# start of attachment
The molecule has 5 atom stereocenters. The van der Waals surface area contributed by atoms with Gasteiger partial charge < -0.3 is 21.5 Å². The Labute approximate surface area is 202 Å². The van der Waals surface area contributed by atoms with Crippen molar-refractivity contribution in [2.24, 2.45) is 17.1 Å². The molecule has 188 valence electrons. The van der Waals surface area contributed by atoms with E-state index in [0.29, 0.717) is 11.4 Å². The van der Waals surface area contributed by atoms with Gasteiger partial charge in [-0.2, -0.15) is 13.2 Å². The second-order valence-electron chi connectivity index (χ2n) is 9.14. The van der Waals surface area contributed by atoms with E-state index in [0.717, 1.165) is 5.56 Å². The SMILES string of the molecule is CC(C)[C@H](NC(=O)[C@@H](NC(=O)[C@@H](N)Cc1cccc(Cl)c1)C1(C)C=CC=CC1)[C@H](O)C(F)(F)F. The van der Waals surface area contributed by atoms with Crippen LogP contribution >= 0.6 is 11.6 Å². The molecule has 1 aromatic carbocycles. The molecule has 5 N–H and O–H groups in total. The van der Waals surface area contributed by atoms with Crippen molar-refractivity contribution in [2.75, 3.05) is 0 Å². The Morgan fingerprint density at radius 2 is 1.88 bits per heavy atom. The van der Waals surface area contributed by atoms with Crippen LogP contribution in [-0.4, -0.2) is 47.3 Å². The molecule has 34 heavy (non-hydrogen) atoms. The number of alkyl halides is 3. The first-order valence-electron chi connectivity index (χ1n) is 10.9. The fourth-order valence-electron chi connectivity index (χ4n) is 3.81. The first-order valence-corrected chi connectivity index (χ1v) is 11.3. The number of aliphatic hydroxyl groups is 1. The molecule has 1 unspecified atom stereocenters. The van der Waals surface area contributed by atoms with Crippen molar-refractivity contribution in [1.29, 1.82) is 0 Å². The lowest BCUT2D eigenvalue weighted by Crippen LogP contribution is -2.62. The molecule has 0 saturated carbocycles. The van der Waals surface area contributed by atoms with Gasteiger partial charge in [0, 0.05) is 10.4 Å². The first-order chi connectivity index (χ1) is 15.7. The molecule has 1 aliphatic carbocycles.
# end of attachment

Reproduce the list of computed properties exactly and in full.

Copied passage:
The molecule has 5 atom stereocenters. The van der Waals surface area contributed by atoms with Gasteiger partial charge < -0.3 is 21.5 Å². The Labute approximate surface area is 202 Å². The van der Waals surface area contributed by atoms with Crippen molar-refractivity contribution in [2.24, 2.45) is 17.1 Å². The molecule has 188 valence electrons. The van der Waals surface area contributed by atoms with E-state index in [0.29, 0.717) is 11.4 Å². The van der Waals surface area contributed by atoms with Gasteiger partial charge in [-0.2, -0.15) is 13.2 Å². The second-order valence-electron chi connectivity index (χ2n) is 9.14. The van der Waals surface area contributed by atoms with E-state index in [0.717, 1.165) is 5.56 Å². The SMILES string of the molecule is CC(C)[C@H](NC(=O)[C@@H](NC(=O)[C@@H](N)Cc1cccc(Cl)c1)C1(C)C=CC=CC1)[C@H](O)C(F)(F)F. The van der Waals surface area contributed by atoms with Crippen LogP contribution >= 0.6 is 11.6 Å². The molecule has 1 aromatic carbocycles. The molecule has 5 N–H and O–H groups in total. The van der Waals surface area contributed by atoms with Crippen molar-refractivity contribution in [2.75, 3.05) is 0 Å². The Morgan fingerprint density at radius 2 is 1.88 bits per heavy atom. The van der Waals surface area contributed by atoms with Crippen LogP contribution in [-0.4, -0.2) is 47.3 Å². The molecule has 34 heavy (non-hydrogen) atoms. The number of alkyl halides is 3. The first-order valence-electron chi connectivity index (χ1n) is 10.9. The fourth-order valence-electron chi connectivity index (χ4n) is 3.81. The first-order valence-corrected chi connectivity index (χ1v) is 11.3. The number of aliphatic hydroxyl groups is 1. The molecule has 1 unspecified atom stereocenters. The van der Waals surface area contributed by atoms with Crippen molar-refractivity contribution in [1.29, 1.82) is 0 Å². The lowest BCUT2D eigenvalue weighted by Crippen LogP contribution is -2.62. The molecule has 0 saturated carbocycles. The van der Waals surface area contributed by atoms with Gasteiger partial charge in [0, 0.05) is 10.4 Å². The first-order chi connectivity index (χ1) is 15.7. The molecule has 1 aliphatic carbocycles.